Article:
Sunday, February 22, 2009

America's Most Wanted

Last night I tuned in and saw part of "America's Most Wanted" on TV. I almost immediately recognized the skeletal form hanging behind John Walsh.

Hmmm . . . that sure reminds me of the Crime Museum, I thought. It really did look like the place where my friend Rashmi and I participated in a free CSI laboratory workshop a couple weekends ago.

I watched and waited. A little later in the show, John Walsh was broadcasting from the very room where the workshop took place, and that's when I knew it was the same place. I opened up my laptop and went straight to the AMW web site. Sure enough, the show is being filmed right here in D.C. at the National Museum of Crime & Punishment.

How cool is that!

Thursday, February 19, 2009

Job-hunters, Beware

I finally got a job, after exactly five months and one day of unemployment. To all the other job-hunters out there, it ain't easy finding work. In fact, the more senior you are in your skillset, the longer it's going to take. I made 197 job contacts before getting my first real interview (excluding head hunter interviews, of which I was asked to attend only three); and I was 211 contacts into the process before I got an offer. Five months. One interview. One offer.

And that's the good news—it only took me five months to get a job. After that experience, I'm convinced that you're lucky in this market if you can get a job at all.

The bad news is that you can expect a pay cut. To get an idea of what to expect, take a look at your stock portfolio. There seems to be a positive correlation between the percentage drop in value of your overall financial worth and the percentage drop in pay. Don't be surprised if your new job pays 50-60% less than your old one.

Now is a great time to go back to school. If you can afford to go to school full time and live on student loans (maybe combined with a part-time job), do it. I would if I hadn't gotten stuck with a property I couldn't unload when I moved out of state for my last job. That puppy is sucking down more money every month than the cost of a large, luxury studio apartment in Midtown Manhattan. So I'm in school part time. I'll be 47 years old when I finish my Masters degree.

But at least I'll finally be following my dream!

Now to rest up before work starts next week. I've got just three days to relax before life gets crazy busy again. Thank god I can go three days without the headache of filling out job applications several hours a day!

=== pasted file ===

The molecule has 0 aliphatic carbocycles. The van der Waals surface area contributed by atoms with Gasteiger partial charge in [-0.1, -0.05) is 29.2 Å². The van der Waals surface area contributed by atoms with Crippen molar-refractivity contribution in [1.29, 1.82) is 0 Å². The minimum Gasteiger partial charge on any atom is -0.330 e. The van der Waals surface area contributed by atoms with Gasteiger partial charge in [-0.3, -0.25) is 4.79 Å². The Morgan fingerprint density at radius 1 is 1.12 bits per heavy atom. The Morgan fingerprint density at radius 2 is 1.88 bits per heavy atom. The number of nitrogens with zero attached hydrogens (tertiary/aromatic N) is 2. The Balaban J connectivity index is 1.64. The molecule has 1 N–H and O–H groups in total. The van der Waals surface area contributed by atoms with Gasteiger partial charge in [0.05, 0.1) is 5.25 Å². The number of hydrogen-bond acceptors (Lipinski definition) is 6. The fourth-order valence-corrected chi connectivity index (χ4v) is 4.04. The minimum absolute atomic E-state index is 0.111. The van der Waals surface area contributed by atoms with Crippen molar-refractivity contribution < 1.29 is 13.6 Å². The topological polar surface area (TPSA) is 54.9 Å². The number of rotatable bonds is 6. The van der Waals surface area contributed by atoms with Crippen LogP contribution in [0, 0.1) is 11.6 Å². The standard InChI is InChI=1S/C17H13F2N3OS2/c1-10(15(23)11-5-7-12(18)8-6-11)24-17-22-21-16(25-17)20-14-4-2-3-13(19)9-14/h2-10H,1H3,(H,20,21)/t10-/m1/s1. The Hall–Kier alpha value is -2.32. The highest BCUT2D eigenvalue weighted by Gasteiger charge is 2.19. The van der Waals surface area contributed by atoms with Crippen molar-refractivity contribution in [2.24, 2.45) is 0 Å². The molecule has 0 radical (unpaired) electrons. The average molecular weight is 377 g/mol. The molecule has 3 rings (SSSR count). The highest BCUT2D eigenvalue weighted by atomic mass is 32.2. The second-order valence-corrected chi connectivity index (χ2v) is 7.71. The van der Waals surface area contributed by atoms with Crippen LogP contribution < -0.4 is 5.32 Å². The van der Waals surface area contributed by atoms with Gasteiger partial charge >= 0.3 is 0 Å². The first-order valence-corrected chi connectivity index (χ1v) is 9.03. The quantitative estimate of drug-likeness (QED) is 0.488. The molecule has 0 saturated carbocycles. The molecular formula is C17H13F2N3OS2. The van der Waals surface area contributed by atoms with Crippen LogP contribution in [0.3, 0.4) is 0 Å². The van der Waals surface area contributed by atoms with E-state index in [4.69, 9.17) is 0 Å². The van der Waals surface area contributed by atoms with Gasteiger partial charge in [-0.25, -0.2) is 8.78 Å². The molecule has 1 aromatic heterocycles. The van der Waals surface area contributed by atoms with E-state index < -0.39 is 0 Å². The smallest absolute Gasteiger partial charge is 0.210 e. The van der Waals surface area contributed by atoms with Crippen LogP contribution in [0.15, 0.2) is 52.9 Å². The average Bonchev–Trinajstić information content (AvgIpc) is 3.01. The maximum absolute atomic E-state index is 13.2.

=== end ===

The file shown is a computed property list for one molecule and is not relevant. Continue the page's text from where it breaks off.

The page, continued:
Tuesday, February 17, 2009

Going Nuts

I can't believe that, as of today, it's been five full months of unemployment. This has never happened to me before. I suspect that there are many others like me, who were sure they'd get a new job pretty quickly after being laid off.

Yup - five months. And 209 resumes sent. That's scary. The good news is, about 12 resumes ago I was finally asked to interview for a position. Usually I get no response at all, so I was ecstatic to get an interview last week. (Heck, I was happy just to go somewhere.) The meeting went amazingly well. I was sure I'd nailed it. I came out feeling convinced that I'd get an offer.

That was a week ago. No offer yet. The waiting kills me. However, I still have all my fingers crossed (which makes it hard to type).

If I don't get a job soon I'm going to go stir-crazy. I've begun volunteering at the local cat orphanage, helping out with adoptions, feedings, cleaning, etc. So at least I have some interaction with other people (and more kitties - yay!). But this job called job-hunting requires too much indoor time and too much sitting. It's incredibly time-consuming. And it can be de-motivating when continued efforts yield zero results.

Being a person of pretty high energy, I am not very good at sitting still for extended periods of time. So this whole being unemployed thing is my own living hell. It's getting so bad that whenever I see New York City scenes on TV I just want to cry. How pathetic is that! There is most likely going to be some kind of therapy on the horizon for me.

On the bright side, I've really bonded with my cat, Baby. She's so cute. When I open a drawer anywhere in the house, she comes running. She could be a mile away and hear the drawer slide open. It's important that she crawl in it (or behind it) in order to see what might be hiding in there. If it's a clothing drawer, it becomes an insta-bed.